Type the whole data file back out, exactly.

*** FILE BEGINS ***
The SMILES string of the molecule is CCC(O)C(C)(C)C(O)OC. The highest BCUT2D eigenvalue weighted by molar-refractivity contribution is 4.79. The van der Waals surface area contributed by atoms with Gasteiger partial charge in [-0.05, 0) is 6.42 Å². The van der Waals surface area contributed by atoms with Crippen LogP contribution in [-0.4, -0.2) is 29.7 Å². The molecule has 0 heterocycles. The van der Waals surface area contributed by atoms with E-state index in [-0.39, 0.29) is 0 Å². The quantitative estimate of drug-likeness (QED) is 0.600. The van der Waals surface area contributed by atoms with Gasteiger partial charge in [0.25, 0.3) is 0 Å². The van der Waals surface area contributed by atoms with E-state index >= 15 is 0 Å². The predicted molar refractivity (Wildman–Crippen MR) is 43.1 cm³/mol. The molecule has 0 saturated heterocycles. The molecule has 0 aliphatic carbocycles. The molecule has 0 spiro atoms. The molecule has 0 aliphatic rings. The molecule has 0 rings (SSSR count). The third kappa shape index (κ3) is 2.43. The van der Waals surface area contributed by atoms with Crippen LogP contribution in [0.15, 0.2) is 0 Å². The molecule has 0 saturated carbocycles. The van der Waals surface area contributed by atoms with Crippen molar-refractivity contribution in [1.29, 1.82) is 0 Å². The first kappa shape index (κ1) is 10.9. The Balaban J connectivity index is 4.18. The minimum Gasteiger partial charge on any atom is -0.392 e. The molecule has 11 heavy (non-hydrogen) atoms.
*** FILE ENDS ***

The SMILES string of the molecule is CCC(O)C(C)(C)C(O)OC. The highest BCUT2D eigenvalue weighted by molar-refractivity contribution is 4.79. The van der Waals surface area contributed by atoms with Gasteiger partial charge in [-0.05, 0) is 6.42 Å². The van der Waals surface area contributed by atoms with Crippen LogP contribution in [-0.4, -0.2) is 29.7 Å². The molecule has 0 heterocycles. The van der Waals surface area contributed by atoms with E-state index in [-0.39, 0.29) is 0 Å². The quantitative estimate of drug-likeness (QED) is 0.600. The van der Waals surface area contributed by atoms with Gasteiger partial charge in [0.25, 0.3) is 0 Å². The van der Waals surface area contributed by atoms with E-state index >= 15 is 0 Å². The predicted molar refractivity (Wildman–Crippen MR) is 43.1 cm³/mol. The molecule has 0 saturated heterocycles. The molecule has 0 aliphatic carbocycles. The molecule has 0 spiro atoms. The molecule has 0 aliphatic rings. The molecule has 0 rings (SSSR count). The third kappa shape index (κ3) is 2.43. The van der Waals surface area contributed by atoms with Crippen LogP contribution in [0.15, 0.2) is 0 Å². The molecule has 0 saturated carbocycles. The van der Waals surface area contributed by atoms with Crippen molar-refractivity contribution in [1.29, 1.82) is 0 Å². The first kappa shape index (κ1) is 10.9. The Balaban J connectivity index is 4.18. The minimum Gasteiger partial charge on any atom is -0.392 e. The molecule has 11 heavy (non-hydrogen) atoms.